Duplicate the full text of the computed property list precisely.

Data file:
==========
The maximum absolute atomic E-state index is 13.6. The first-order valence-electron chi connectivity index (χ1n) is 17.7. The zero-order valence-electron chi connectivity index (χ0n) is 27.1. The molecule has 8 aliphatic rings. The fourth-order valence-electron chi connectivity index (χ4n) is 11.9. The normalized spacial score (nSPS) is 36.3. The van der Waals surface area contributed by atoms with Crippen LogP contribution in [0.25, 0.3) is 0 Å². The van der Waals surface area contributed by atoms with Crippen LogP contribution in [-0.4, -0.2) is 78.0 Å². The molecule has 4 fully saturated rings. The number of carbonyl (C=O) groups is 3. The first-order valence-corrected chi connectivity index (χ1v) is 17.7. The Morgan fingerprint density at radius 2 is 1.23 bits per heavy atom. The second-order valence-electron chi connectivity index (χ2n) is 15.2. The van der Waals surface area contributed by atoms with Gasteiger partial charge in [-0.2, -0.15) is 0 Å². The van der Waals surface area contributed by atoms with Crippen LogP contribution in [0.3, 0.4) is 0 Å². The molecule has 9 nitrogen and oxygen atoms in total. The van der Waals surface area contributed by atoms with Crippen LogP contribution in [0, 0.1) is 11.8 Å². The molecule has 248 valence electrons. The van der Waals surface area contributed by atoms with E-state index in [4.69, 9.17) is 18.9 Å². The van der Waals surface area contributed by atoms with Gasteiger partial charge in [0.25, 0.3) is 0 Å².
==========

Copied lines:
The maximum absolute atomic E-state index is 13.6. The first-order valence-electron chi connectivity index (χ1n) is 17.7. The zero-order valence-electron chi connectivity index (χ0n) is 27.1. The molecule has 8 aliphatic rings. The fourth-order valence-electron chi connectivity index (χ4n) is 11.9. The normalized spacial score (nSPS) is 36.3. The van der Waals surface area contributed by atoms with Crippen LogP contribution in [0.25, 0.3) is 0 Å². The van der Waals surface area contributed by atoms with Crippen LogP contribution in [-0.4, -0.2) is 78.0 Å². The molecule has 4 fully saturated rings. The number of carbonyl (C=O) groups is 3. The first-order valence-corrected chi connectivity index (χ1v) is 17.7. The Morgan fingerprint density at radius 2 is 1.23 bits per heavy atom. The second-order valence-electron chi connectivity index (χ2n) is 15.2. The van der Waals surface area contributed by atoms with Gasteiger partial charge in [-0.2, -0.15) is 0 Å². The van der Waals surface area contributed by atoms with Crippen LogP contribution in [0.3, 0.4) is 0 Å². The molecule has 9 nitrogen and oxygen atoms in total. The van der Waals surface area contributed by atoms with Crippen LogP contribution in [0, 0.1) is 11.8 Å². The molecule has 248 valence electrons. The van der Waals surface area contributed by atoms with E-state index in [4.69, 9.17) is 18.9 Å². The van der Waals surface area contributed by atoms with Gasteiger partial charge in [0.25, 0.3) is 0 Å².